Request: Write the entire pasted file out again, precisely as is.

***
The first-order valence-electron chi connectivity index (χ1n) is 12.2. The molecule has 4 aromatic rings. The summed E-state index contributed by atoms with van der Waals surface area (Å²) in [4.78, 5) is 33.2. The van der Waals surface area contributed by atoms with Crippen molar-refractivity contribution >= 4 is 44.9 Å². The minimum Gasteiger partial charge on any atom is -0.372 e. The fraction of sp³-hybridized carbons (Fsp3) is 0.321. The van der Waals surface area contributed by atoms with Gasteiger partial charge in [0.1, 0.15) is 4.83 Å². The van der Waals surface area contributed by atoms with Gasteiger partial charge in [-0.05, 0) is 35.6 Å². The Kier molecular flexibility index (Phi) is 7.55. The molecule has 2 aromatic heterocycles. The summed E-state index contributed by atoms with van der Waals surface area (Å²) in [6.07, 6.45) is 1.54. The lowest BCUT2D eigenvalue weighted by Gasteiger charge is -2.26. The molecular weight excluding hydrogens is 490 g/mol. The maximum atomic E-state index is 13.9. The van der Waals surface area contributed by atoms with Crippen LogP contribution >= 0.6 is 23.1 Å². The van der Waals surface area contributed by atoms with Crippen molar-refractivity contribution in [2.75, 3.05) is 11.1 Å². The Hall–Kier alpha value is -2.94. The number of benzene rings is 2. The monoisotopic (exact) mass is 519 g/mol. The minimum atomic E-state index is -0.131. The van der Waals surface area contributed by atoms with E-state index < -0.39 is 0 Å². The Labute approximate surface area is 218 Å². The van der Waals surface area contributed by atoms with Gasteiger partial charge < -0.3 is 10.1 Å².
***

The first-order valence-electron chi connectivity index (χ1n) is 12.2. The molecule has 4 aromatic rings. The summed E-state index contributed by atoms with van der Waals surface area (Å²) in [4.78, 5) is 33.2. The van der Waals surface area contributed by atoms with Crippen molar-refractivity contribution >= 4 is 44.9 Å². The minimum Gasteiger partial charge on any atom is -0.372 e. The fraction of sp³-hybridized carbons (Fsp3) is 0.321. The van der Waals surface area contributed by atoms with Gasteiger partial charge in [0.1, 0.15) is 4.83 Å². The van der Waals surface area contributed by atoms with Gasteiger partial charge in [-0.05, 0) is 35.6 Å². The Kier molecular flexibility index (Phi) is 7.55. The molecule has 2 aromatic heterocycles. The summed E-state index contributed by atoms with van der Waals surface area (Å²) in [6.07, 6.45) is 1.54. The lowest BCUT2D eigenvalue weighted by Gasteiger charge is -2.26. The molecular weight excluding hydrogens is 490 g/mol. The maximum atomic E-state index is 13.9. The van der Waals surface area contributed by atoms with Crippen LogP contribution >= 0.6 is 23.1 Å². The van der Waals surface area contributed by atoms with Crippen molar-refractivity contribution in [2.75, 3.05) is 11.1 Å². The Hall–Kier alpha value is -2.94. The number of benzene rings is 2. The monoisotopic (exact) mass is 519 g/mol. The minimum atomic E-state index is -0.131. The van der Waals surface area contributed by atoms with E-state index < -0.39 is 0 Å². The Labute approximate surface area is 218 Å². The van der Waals surface area contributed by atoms with Gasteiger partial charge < -0.3 is 10.1 Å².